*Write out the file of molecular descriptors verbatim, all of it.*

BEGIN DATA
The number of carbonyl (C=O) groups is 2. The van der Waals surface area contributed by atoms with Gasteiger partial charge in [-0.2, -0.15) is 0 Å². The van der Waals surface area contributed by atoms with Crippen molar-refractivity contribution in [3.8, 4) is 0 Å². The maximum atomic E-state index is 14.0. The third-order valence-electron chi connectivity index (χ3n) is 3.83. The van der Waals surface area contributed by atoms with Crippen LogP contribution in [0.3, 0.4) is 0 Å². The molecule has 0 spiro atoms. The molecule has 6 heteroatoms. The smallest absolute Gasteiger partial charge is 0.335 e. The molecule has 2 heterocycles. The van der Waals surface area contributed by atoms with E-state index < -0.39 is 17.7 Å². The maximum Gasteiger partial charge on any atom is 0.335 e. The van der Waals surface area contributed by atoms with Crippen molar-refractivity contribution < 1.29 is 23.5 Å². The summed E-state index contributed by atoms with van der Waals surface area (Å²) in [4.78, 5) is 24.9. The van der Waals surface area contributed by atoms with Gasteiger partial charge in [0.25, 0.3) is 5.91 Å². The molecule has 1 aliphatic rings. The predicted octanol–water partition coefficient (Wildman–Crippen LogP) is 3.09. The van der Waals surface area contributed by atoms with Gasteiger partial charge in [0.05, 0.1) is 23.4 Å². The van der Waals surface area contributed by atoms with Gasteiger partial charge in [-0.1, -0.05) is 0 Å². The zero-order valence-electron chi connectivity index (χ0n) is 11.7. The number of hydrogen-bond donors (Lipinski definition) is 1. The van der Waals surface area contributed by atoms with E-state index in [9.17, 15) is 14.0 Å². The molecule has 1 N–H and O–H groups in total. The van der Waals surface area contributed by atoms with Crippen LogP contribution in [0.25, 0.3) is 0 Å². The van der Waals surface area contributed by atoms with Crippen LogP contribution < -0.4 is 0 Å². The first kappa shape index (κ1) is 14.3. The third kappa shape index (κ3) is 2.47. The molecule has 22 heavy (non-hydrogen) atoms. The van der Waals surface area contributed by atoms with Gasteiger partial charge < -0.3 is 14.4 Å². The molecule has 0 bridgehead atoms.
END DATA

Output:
The number of carbonyl (C=O) groups is 2. The van der Waals surface area contributed by atoms with Gasteiger partial charge in [-0.2, -0.15) is 0 Å². The van der Waals surface area contributed by atoms with Crippen molar-refractivity contribution in [3.8, 4) is 0 Å². The maximum atomic E-state index is 14.0. The third-order valence-electron chi connectivity index (χ3n) is 3.83. The van der Waals surface area contributed by atoms with Crippen LogP contribution in [0.3, 0.4) is 0 Å². The molecule has 0 spiro atoms. The molecule has 6 heteroatoms. The smallest absolute Gasteiger partial charge is 0.335 e. The molecule has 2 heterocycles. The van der Waals surface area contributed by atoms with E-state index < -0.39 is 17.7 Å². The maximum Gasteiger partial charge on any atom is 0.335 e. The van der Waals surface area contributed by atoms with Crippen molar-refractivity contribution < 1.29 is 23.5 Å². The summed E-state index contributed by atoms with van der Waals surface area (Å²) in [4.78, 5) is 24.9. The van der Waals surface area contributed by atoms with Gasteiger partial charge in [0.25, 0.3) is 5.91 Å². The molecule has 1 aliphatic rings. The predicted octanol–water partition coefficient (Wildman–Crippen LogP) is 3.09. The van der Waals surface area contributed by atoms with Gasteiger partial charge in [0.05, 0.1) is 23.4 Å². The van der Waals surface area contributed by atoms with Gasteiger partial charge in [-0.1, -0.05) is 0 Å². The zero-order valence-electron chi connectivity index (χ0n) is 11.7. The number of hydrogen-bond donors (Lipinski definition) is 1. The van der Waals surface area contributed by atoms with E-state index in [9.17, 15) is 14.0 Å². The molecule has 1 N–H and O–H groups in total. The van der Waals surface area contributed by atoms with Crippen LogP contribution in [0.25, 0.3) is 0 Å². The van der Waals surface area contributed by atoms with Crippen LogP contribution < -0.4 is 0 Å². The first kappa shape index (κ1) is 14.3. The third kappa shape index (κ3) is 2.47. The molecule has 22 heavy (non-hydrogen) atoms. The van der Waals surface area contributed by atoms with Gasteiger partial charge < -0.3 is 14.4 Å². The molecule has 0 bridgehead atoms.